Mayweather ignores Pacquiao, lauds Cotto's skills
LOS ANGELES—While Floyd Mayweather Jr. and Miguel Cotto sat on golden thrones behind him at the famed Chinese Theatre, promoter Richard Schaefer gleefully noted that the first film ever played at the Hollywood landmark in 1927 was "King of Kings," Cecil B. DeMille's silent Biblical epic.
Mayweather hardly needed another reason to think he is God's gift to boxing, yet the unbeaten five-division champion stayed mostly silent Thursday about his only real rival for that throne atop the sport.
Mayweather and Cotto promoted their May 5 bout at the 85-year-old film landmark just a short walk from the Wild Card Gym where Manny Pacquiao trains under Freddie Roach. Mayweather (42-0, 26 KOs) promised an action-packed fight in what's likely to be his toughest test in a half-decade.
Money May threw only shadow punches at Pacquiao, his sole rival for pound-for-pound supremacy.
"My job is not to worry about other fighters," Mayweather said from his throne. "My job is to fight the guy in front of me."
Mayweather ripped Pacquiao in previous weeks and previous promotional stops after he failed to reach a deal with the Filipino congressman for the fight everybody wants to see. Instead of debating revenue splits and Pacquiao's courage, Mayweather seemed determined to avoid saying Pacquiao's name in Hollywood, instead focusing on Cotto (37-2, 30 KOs), the Puerto Rican champion with feared punching power.
"I'm just thankful for where I'm at today in this sport," Mayweather said. "I've lasted a long time in this sport by being sharp, having tremendous defense. Whatever his great attributes are, I have to do what I do best."
Mayweather and Cotto will fight for Cotto's WBA 154-pound belt on Cinco de Mayo at the
Mayweather still managed to criticize Pacquiao in more oblique ways than he did two days ago in New York, when he decided Pacquiao is "not one of the sharpest knives in the drawer" after their phone conversation about fighting. Mayweather even managed to turn his praise of his next opponent into a criticism of Pacquiao's 12th-round stoppage of Cotto in November 2009 -- arguably Pacquiao's most impressive win to date.
"I look at Miguel Cotto as an undefeated fighter, because Miguel Cotto fought one fighter at a catch weight to where he wasn't full strength," Mayweather said, referring to the 145-pound weight limit for Cotto's loss to Pacquiao. "Same with Oscar De La Hoya (who also cut down to 145 pounds to fight Pacquiao). I don't want to fight a guy at a catch weight. I want to fight a guy at 154. He's solid, he can eat, he feels good, and he can go out there and perform at his best."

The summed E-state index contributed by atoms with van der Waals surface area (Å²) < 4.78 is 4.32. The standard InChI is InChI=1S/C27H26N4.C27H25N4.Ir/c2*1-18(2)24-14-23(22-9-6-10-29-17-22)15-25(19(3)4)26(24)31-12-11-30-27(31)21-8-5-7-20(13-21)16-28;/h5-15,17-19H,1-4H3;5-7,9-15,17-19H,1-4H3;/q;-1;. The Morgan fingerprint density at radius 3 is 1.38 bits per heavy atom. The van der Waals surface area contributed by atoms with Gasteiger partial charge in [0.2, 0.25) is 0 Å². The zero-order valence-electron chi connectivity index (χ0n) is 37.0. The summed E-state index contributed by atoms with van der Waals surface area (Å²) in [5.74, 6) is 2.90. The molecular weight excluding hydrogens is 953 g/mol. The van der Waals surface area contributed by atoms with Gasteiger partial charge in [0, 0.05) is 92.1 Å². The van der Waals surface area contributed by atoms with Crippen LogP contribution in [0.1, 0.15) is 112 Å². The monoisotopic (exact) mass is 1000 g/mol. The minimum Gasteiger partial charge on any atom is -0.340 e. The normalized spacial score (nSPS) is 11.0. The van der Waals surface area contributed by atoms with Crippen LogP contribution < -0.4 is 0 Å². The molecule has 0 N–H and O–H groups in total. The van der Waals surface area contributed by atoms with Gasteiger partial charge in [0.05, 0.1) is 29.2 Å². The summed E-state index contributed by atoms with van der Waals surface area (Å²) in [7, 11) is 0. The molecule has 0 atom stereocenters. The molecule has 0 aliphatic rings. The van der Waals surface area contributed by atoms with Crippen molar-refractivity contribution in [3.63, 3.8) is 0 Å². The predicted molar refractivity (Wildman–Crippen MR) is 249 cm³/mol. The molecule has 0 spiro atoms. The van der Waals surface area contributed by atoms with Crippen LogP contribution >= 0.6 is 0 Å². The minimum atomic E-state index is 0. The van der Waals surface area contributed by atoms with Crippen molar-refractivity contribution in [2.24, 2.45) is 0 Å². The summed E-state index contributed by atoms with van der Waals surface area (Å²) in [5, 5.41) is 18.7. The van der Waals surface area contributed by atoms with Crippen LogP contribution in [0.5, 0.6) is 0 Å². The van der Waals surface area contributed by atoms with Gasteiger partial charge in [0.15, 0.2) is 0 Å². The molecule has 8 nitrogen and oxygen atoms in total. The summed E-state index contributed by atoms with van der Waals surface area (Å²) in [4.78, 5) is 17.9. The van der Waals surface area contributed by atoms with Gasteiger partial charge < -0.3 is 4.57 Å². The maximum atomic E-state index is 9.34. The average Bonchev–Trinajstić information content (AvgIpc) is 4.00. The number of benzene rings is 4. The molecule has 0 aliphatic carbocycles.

When he wasn't dismissing questions about Pacquiao by deliberately pretending the queries were about Cotto instead, Mayweather complimented his next opponent's skills -- some learned from observing Mayweather at a Las Vegas gym a decade ago, Mayweather believes.
"I think Miguel Cotto has been watching me for a very, very long time," Mayweather said. "Miguel Cotto had a chance to sit at the Top Rank (gym) when we both were fighters at Top Rank, and he used to sit right there and watch me train every day, watch me box. Even some of his movement, I see it comes from me. I'm thankful that fighters can pick up stuff from me and use it and be successful. He's a solid guy. He's a good fighter."
Cotto also complimented Mayweather in the latest chapter of what's been a civil promotion to date. Mayweather got the tallest throne and the biggest spotlight even though Cotto is the champion in this fight, but Cotto rarely shows any interest in the posturing that goes along with boxing.
"Of course, people want to see (Mayweather vs. Pacquiao), but Floyd's next step is Miguel Cotto," said Cotto, who has won three straight fights since losing to Pacquiao, including an emphatic revenge of his only other loss to Antonio Margarito. "If people want to see that fight (against Pacquiao), they have to wait."
Mayweather also declined several invitations to reprise his criticism of New York Knicks guard Jeremy Lin. Last month, Mayweather tweeted his displeasure with Lin's stardom in comments widely construed as racist.
"I'm not fighting Jeremy Lin," Mayweather said with a laugh. "I thought, in this country, you had freedom of speech. They failed to realize that I said he was a good player."
Mayweather could go on for days with his unique brand of humble-braggadocio, but the rest of the year will be busy for the champion, who turned 35 last Friday. After this fight, he's expected to spend June and July in a Nevada jail to resolve a domestic violence case, and he sounds interested in being in the ring more frequently in the next few years after fighting just five times in the last half-decade.
"It's amazing to be at 35 and still be at the top of the sport and get nine-figure deals," Mayweather said. "It's truly amazing. It's a puzzle. Leonard (Ellerbe, Mayweather's top adviser) is a piece of the puzzle. (Adviser) Al Haymon is a piece of the puzzle. I'm just the centerpiece."